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The End of Analogue - Is analogue multitrack recording dead? (part 4)

When the conversation comes round to crosstalk, most engineers will recall an experience when they or the producer decided that one track of the recording wasn’t really working and it could be dispensed with.



When the conversation comes round to crosstalk, most engineers will recall an experience when they or the producer decided that one track of the recording wasn’t really working and it could be dispensed with. The first action would be to pull the fader down, but the offending instrument, particularly if it was some kind of percussion, could clearly be heard in the background. Then it was erased from the tape but the result was no better - it was present at low level on other tracks. Recorded crosstalk is one of the worst problems you can get, and if it occurs in the mixer then you need a new mixer which will make things a bit better. If it occurs on your analogue multitrack then you need to switch to digital because crosstalk doesn’t happen at all (apart from a minute amount in the electronics of the machine rather than the digits). Particularly on narrow gauge multitracks, crosstalk is evident between adjacent tracks and most noticeable at bass frequencies. It is reduced by noise reduction but not eliminated.

There is another kind of crosstalk that occurs in the record/playback head as you are recording. This appears predominantly at high frequencies and, although it doesn’t affect the recording, it makes life more difficult for you by changing the frequency balance of the mix as you record. Obviously, recording a new part, artistically speaking, is all about the interaction between the instrumentalist and the parts already recorded on the tape. If the previously recorded tracks sound different to the way they should then this will inevitably affect the way the musician plays his part to some extent. Another point to mention is that if you try to bounce a recording onto an adjacent track, this type of crosstalk may cause howlround in the head itself which manifests itself as a high frequency tone of tweeter blowing magnitude.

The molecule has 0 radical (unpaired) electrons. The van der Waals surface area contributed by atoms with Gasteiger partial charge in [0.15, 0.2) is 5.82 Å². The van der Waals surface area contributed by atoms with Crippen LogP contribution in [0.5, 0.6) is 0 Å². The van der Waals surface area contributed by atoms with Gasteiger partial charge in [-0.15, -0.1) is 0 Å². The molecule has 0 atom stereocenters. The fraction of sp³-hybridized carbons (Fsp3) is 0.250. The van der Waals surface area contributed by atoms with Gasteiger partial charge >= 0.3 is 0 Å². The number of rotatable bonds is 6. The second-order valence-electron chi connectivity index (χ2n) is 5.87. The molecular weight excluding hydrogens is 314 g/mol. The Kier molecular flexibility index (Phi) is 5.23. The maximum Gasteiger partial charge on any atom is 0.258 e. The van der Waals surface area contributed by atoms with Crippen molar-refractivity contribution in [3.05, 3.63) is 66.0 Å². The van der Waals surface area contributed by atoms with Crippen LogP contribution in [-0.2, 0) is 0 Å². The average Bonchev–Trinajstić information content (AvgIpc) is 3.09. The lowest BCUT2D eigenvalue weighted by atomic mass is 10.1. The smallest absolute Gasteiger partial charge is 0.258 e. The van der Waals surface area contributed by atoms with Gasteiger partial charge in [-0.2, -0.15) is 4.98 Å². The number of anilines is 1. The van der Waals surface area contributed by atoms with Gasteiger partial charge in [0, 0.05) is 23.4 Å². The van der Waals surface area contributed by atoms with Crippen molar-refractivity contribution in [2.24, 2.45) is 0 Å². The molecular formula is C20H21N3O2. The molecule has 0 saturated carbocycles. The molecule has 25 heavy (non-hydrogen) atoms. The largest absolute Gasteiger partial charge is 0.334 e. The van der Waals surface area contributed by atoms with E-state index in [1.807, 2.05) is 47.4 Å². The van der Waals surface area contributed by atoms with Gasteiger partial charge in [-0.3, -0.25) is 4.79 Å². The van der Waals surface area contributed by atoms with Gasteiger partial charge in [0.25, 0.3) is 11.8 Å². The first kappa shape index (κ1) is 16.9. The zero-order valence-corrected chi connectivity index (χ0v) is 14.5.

If I may continue with the subject of crosstalk for a moment, anyone who has used timecode to synchronise a MIDI sequencer to tape will know that this awful sound tends to leak anywhere and everywhere, so a digital system which is not susceptible to crosstalk should be of great benefit. Timecode also causes two way crosstalk problems with the adjacent track, track 7, 15 or 23 depending on the scale of your facility. The first way is obviously that the timecode may bleed through to the adjacent track and appear in your mix. The other is that high level signals, particularly bass, may leak into the timecode and interfere with synchronisation. If your sequencer grinds to a halt when you try to record on the penultimate track, this is the cause of the problem.

The other problems caused by using timecode on a multitrack recorder include the loss of a valuable audio track and the fact that drop outs can cause the timecode to be intermittent. If you have suffered from intermittent timecode then you will know how unpleasant it is. One moment you are happily recording onto your sequencer, then it emits a rapid stutter of metronome clicks and stops. Since sequencers have, for some unaccountable reason, been designed to respond only to perfect timecode (or timecode translated into perfect MTC) you have a problem. The answer to this problem is to buy a synchroniser which will ride over any bumps in the code until good code emerges once again from the tape. Now you have the problem that each time you want to stop the tape, the sequencer carries on for another couple of bars, because the synchroniser thinks it is compensating for a big drop out! If you record timecode on a digital recorder as you would on analogue then not only will you be immune to crosstalk problems, drop outs do not exist (unless the machine is badly out of alignment or the tape is in an exceptionally bad condition).

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By David Mellor Thursday January 1, 2004

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